Patients’ demographic and clinical characteristics and hospital-related information are summarized in Table 1. Among the three patient groups, 344,035 (99.04%) had no liver disease, 1257 (0.4%) had non-cirrhotic liver disease and 2,071 (0.6%) had cirrhosis. Patients’ mean age was 82.86 ± 7.48, 77.11 ± 7.75 and 76.58 ± 7.23 years among those without liver disease, with non-cirrhotic liver disease and with cirrhosis, respectively (P < 0.05). The majority of patients were aged 85 years or older (46.35%), female (74.32%), White (88.17%), receiving ORIF (40.84%), with fracture site at peri/intertrochanteric area (58.54%), in the 0–25th percentile of income level (27.23%), and covered by Medicare insurance (91.71%). Significant differences were found between the three groups in age, sex, procedures performed, income level, race/ethnicity, primary payer, comorbidities (i.e., anemia, congestive heart failure, chronic pulmonary disease, coagulopathy, depression, diabetes, hypertension, fluid/electrolyte disorders, other neurological disorders, obesity, peripheral vascular disorders, psychoses, renal failure, weight loss, cardiac dysrhythmias, tobacco use), number of comorbidities, location/teaching status and hospital region (all P < 0.05) (Table 1).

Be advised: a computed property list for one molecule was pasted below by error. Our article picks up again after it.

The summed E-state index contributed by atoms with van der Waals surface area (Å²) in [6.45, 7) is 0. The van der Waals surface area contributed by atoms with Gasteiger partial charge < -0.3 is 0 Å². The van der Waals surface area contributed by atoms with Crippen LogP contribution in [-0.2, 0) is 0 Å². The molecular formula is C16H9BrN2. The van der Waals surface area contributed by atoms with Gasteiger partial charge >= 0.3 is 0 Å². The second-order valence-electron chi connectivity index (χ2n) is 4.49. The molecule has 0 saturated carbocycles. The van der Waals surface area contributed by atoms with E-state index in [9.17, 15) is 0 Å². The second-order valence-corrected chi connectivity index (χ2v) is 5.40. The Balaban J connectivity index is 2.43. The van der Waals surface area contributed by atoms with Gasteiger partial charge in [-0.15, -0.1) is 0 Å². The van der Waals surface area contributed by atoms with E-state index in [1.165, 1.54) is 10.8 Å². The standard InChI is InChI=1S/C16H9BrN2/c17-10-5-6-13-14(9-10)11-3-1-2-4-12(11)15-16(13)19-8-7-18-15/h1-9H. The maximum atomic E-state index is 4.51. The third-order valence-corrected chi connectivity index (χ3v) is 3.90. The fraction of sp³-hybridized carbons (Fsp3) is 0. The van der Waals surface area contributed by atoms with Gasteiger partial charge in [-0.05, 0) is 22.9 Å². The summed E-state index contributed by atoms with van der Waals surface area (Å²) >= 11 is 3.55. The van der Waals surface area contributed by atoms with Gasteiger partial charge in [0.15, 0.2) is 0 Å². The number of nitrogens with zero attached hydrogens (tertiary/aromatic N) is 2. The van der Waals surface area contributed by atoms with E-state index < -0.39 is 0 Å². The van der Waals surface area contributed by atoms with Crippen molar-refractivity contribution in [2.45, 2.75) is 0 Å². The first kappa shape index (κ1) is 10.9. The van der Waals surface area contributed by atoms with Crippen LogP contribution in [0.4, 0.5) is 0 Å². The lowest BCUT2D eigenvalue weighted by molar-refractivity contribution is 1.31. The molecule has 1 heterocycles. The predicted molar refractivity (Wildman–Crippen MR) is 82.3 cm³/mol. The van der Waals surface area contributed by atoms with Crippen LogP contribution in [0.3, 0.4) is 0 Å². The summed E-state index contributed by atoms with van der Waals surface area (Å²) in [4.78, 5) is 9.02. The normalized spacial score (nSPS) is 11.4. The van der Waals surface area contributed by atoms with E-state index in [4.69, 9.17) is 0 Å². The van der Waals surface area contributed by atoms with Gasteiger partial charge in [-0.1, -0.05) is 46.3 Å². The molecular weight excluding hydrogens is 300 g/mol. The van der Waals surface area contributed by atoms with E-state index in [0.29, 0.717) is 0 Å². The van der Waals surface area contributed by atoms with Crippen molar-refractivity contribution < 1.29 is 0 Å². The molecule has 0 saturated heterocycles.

Table 1 Characteristics of study population by status of chronic liver disease